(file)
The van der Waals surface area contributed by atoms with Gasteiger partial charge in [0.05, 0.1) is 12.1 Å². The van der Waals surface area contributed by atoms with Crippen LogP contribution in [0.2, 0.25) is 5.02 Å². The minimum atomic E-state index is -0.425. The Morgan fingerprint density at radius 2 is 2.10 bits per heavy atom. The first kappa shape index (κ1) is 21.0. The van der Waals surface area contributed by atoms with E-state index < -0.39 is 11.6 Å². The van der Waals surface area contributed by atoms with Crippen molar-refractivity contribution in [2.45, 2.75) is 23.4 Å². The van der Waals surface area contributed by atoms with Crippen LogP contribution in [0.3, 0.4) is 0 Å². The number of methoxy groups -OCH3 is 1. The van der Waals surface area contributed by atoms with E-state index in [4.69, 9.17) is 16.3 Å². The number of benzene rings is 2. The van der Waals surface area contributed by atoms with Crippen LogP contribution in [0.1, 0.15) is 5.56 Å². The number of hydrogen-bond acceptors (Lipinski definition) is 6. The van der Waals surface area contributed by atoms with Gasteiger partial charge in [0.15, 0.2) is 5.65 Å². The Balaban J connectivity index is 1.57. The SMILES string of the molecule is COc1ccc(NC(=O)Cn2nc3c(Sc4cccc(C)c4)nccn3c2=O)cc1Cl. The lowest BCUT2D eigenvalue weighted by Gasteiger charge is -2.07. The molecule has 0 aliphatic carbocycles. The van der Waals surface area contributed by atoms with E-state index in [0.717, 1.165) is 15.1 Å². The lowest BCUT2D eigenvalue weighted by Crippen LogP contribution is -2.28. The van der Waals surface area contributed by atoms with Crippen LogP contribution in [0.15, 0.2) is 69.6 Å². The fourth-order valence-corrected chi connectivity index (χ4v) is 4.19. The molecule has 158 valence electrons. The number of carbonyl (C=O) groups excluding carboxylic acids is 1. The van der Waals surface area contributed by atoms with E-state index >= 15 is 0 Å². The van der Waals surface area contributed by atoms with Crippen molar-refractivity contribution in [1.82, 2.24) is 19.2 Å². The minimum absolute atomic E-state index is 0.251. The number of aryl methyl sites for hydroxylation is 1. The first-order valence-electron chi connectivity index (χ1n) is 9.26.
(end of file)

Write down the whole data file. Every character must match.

The van der Waals surface area contributed by atoms with Gasteiger partial charge in [0.05, 0.1) is 12.1 Å². The van der Waals surface area contributed by atoms with Crippen LogP contribution in [0.2, 0.25) is 5.02 Å². The minimum atomic E-state index is -0.425. The Morgan fingerprint density at radius 2 is 2.10 bits per heavy atom. The first kappa shape index (κ1) is 21.0. The van der Waals surface area contributed by atoms with E-state index < -0.39 is 11.6 Å². The van der Waals surface area contributed by atoms with Crippen molar-refractivity contribution in [2.45, 2.75) is 23.4 Å². The van der Waals surface area contributed by atoms with Crippen LogP contribution in [0.3, 0.4) is 0 Å². The number of methoxy groups -OCH3 is 1. The van der Waals surface area contributed by atoms with E-state index in [4.69, 9.17) is 16.3 Å². The number of benzene rings is 2. The van der Waals surface area contributed by atoms with Crippen LogP contribution in [0.1, 0.15) is 5.56 Å². The number of hydrogen-bond acceptors (Lipinski definition) is 6. The van der Waals surface area contributed by atoms with Gasteiger partial charge in [0.15, 0.2) is 5.65 Å². The Balaban J connectivity index is 1.57. The SMILES string of the molecule is COc1ccc(NC(=O)Cn2nc3c(Sc4cccc(C)c4)nccn3c2=O)cc1Cl. The lowest BCUT2D eigenvalue weighted by Gasteiger charge is -2.07. The molecule has 0 aliphatic carbocycles. The van der Waals surface area contributed by atoms with E-state index in [0.717, 1.165) is 15.1 Å². The lowest BCUT2D eigenvalue weighted by Crippen LogP contribution is -2.28. The van der Waals surface area contributed by atoms with Crippen LogP contribution in [0.15, 0.2) is 69.6 Å². The fourth-order valence-corrected chi connectivity index (χ4v) is 4.19. The molecule has 158 valence electrons. The number of carbonyl (C=O) groups excluding carboxylic acids is 1. The van der Waals surface area contributed by atoms with E-state index >= 15 is 0 Å². The van der Waals surface area contributed by atoms with Crippen molar-refractivity contribution in [1.82, 2.24) is 19.2 Å². The minimum absolute atomic E-state index is 0.251. The number of aryl methyl sites for hydroxylation is 1. The first-order valence-electron chi connectivity index (χ1n) is 9.26.